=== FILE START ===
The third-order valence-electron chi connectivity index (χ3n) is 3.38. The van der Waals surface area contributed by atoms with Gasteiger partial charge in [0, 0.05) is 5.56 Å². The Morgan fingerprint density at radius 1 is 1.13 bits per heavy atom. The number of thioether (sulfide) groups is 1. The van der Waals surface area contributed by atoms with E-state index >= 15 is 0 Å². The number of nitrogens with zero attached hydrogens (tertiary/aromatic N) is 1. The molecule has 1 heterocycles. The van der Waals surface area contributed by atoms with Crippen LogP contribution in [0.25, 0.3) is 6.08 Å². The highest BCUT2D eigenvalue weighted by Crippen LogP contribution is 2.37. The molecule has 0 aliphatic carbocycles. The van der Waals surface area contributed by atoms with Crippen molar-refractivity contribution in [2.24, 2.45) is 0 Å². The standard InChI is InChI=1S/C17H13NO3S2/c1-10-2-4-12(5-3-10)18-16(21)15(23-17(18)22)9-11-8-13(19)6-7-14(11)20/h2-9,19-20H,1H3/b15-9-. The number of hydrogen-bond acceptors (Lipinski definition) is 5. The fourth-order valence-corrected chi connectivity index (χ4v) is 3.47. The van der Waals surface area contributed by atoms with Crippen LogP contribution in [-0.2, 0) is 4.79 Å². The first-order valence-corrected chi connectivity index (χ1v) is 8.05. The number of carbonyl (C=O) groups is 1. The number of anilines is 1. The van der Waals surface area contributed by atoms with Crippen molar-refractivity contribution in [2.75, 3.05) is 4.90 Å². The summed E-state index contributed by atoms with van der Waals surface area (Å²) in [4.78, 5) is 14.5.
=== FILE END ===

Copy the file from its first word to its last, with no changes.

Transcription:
The third-order valence-electron chi connectivity index (χ3n) is 3.38. The van der Waals surface area contributed by atoms with Gasteiger partial charge in [0, 0.05) is 5.56 Å². The Morgan fingerprint density at radius 1 is 1.13 bits per heavy atom. The number of thioether (sulfide) groups is 1. The van der Waals surface area contributed by atoms with E-state index >= 15 is 0 Å². The number of nitrogens with zero attached hydrogens (tertiary/aromatic N) is 1. The molecule has 1 heterocycles. The van der Waals surface area contributed by atoms with Crippen LogP contribution in [0.25, 0.3) is 6.08 Å². The highest BCUT2D eigenvalue weighted by Crippen LogP contribution is 2.37. The molecule has 0 aliphatic carbocycles. The van der Waals surface area contributed by atoms with Crippen molar-refractivity contribution in [2.24, 2.45) is 0 Å². The standard InChI is InChI=1S/C17H13NO3S2/c1-10-2-4-12(5-3-10)18-16(21)15(23-17(18)22)9-11-8-13(19)6-7-14(11)20/h2-9,19-20H,1H3/b15-9-. The number of hydrogen-bond acceptors (Lipinski definition) is 5. The fourth-order valence-corrected chi connectivity index (χ4v) is 3.47. The van der Waals surface area contributed by atoms with Crippen LogP contribution in [-0.2, 0) is 4.79 Å². The first-order valence-corrected chi connectivity index (χ1v) is 8.05. The number of carbonyl (C=O) groups is 1. The number of anilines is 1. The van der Waals surface area contributed by atoms with Crippen molar-refractivity contribution in [2.75, 3.05) is 4.90 Å². The summed E-state index contributed by atoms with van der Waals surface area (Å²) in [4.78, 5) is 14.5.